A special bonus program that allows soldiers in overstrength specialties to migrate to military occupational specialties with better promotion and career opportunities has been updated by the Army.
Under changes to the MOS Conversion Bonus (MOS-CB) program that are now in effect, Regular Army soldiers in the ranks of staff sergeant and below can earn lump-sum cash bonuses of $2,000 or $4,000 if they retrain and reclassify into one of five specialties that have good career prospects for the future.
The MOS-CB complements the Special MOS Alignment Promotion Program (SMAPP), last updated in June, which features accelerated promotions to sergeant and staff sergeant, for soldiers who retrain and reclassify to priority specialties.
Soldiers who are reclassifying to an MOS-CB specialty that also is in the SMAPP program are eligible for the bonus level to which they are promoted upon completion of retraining.
The specialties included in these programs are "by application" MOS, meaning they have rigorous application criteria, to include a security clearance screening.
Specialties included in the Oct. 26 update to the MOS-CB are 25D (cyber network defender), 29E (electronic warfare specialist), 35L (counterintelligence agent), 79R (recruiter) and 79S (career counselor).
Applicants for reclassification not only must be in the rank of non-promotable staff sergeant or below, but meet the eligibility requirements established by the MOS proponent.
Cyber network defender is one of the Army's newest, and hottest, jobs.
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Also, at the time an application is approved, soldiers cannot have more than 12 years of service, and must have completed all service obligations incurred as a result of accepting an enlistment, re-enlistment or retention bonus.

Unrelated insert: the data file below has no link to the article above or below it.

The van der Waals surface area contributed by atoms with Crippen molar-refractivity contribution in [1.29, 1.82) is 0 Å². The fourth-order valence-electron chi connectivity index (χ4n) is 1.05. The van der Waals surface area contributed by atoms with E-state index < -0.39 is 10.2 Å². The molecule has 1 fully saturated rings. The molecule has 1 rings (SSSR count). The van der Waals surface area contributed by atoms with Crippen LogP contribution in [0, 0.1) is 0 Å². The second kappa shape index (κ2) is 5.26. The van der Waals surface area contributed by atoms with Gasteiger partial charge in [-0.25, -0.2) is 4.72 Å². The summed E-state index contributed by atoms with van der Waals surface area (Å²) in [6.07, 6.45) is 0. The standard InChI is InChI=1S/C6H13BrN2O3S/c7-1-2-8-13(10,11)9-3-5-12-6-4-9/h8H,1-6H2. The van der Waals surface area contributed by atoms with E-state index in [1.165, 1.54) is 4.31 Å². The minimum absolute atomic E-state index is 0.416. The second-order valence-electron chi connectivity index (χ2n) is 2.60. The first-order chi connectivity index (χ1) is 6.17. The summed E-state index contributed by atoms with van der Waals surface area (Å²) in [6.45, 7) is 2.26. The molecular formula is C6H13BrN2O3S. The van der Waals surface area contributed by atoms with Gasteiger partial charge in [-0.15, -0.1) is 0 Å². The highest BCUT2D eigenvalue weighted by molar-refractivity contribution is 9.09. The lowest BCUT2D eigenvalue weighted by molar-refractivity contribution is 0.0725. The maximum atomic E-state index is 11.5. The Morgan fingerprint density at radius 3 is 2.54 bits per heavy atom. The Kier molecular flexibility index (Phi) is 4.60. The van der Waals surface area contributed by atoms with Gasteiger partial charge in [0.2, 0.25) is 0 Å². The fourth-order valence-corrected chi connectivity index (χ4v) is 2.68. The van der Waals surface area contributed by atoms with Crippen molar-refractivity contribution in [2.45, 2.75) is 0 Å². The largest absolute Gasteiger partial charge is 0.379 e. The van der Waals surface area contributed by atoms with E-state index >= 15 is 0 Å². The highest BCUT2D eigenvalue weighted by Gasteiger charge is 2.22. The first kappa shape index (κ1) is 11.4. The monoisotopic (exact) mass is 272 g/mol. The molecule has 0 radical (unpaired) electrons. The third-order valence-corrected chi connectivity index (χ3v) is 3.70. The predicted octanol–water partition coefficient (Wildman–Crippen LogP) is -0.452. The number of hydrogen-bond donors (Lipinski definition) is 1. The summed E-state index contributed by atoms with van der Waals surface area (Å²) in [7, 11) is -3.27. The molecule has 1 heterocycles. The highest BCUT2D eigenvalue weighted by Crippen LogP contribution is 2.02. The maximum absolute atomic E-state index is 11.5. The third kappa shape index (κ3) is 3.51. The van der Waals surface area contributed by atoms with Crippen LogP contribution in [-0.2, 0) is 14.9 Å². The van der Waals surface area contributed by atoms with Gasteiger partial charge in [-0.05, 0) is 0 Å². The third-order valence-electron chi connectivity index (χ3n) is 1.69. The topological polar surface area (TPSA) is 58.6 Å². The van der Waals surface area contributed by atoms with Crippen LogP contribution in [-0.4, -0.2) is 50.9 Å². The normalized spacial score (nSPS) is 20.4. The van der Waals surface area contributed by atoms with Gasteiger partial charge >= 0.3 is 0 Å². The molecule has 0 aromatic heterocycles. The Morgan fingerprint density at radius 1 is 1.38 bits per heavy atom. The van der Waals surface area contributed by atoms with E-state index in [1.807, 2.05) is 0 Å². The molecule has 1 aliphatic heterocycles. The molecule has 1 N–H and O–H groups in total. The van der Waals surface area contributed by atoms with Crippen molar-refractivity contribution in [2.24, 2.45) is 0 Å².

Soldiers who are eligible for a Selective Retention Bonus as a result of their MOS transfer must choose between the SRB and the MOS-CB bonus.
Federal law and regulations do not allow soldiers to receive dual bonuses for the same period of service.
Soldiers who participate in this program must agree to serve at least 36 months of continuous active duty upon award of the new MOS.
For specific program details, to include the availability of training seats, soldiers should contact their servicing career counselor.
Career counselors also can assist soldiers in determining if they are eligible for accelerated promotions under the SMAPP program.
Specialties included in the June update to SMAPP are:
Promotion to sergeant
MOS 31D, Criminal Investigation Command (CID) special agent, a military police specialty for soldiers who investigate criminal allegations and offenses against the Army, including felony-level crimes, espionage, treason and terrorism.
MOS 35L, counterintelligence agent, a military intelligence specialty for soldiers who conduct, or assist in conducting, counterintelligence surveys and investigations to detect, identify, assess, counter, exploit and neutralize threats to the Army and national security.
MOS 29E, electronic warfare specialist, a high-tech specialty for soldiers who use electromagnetic energy to determine, exploit, reduce or prevent hostile use of the electromagnetic spectrum.
MOS 12P, prime power production specialist, an engineer MOS for soldiers who work with power generation and distribution systems for theater commanders.
Promotion to staff sergeant
MOS 51C, acquisition, logistics and technology contracting NCO, a specialty for soldiers who provide operational and contingency contracting support to deployed forces and Defense Department agencies.
MOS 25D, cyber network defender, a signal MOS being transitioned to the new Cyber branch. Soldiers must be conditionally accepted by the Signal Center of Excellence before taking the 25D in-service screening test.
MOS 25E, electromagnetic spectrum manager, a signal MOS for soldiers who develop, produce and distribute the signal operating instructions for units.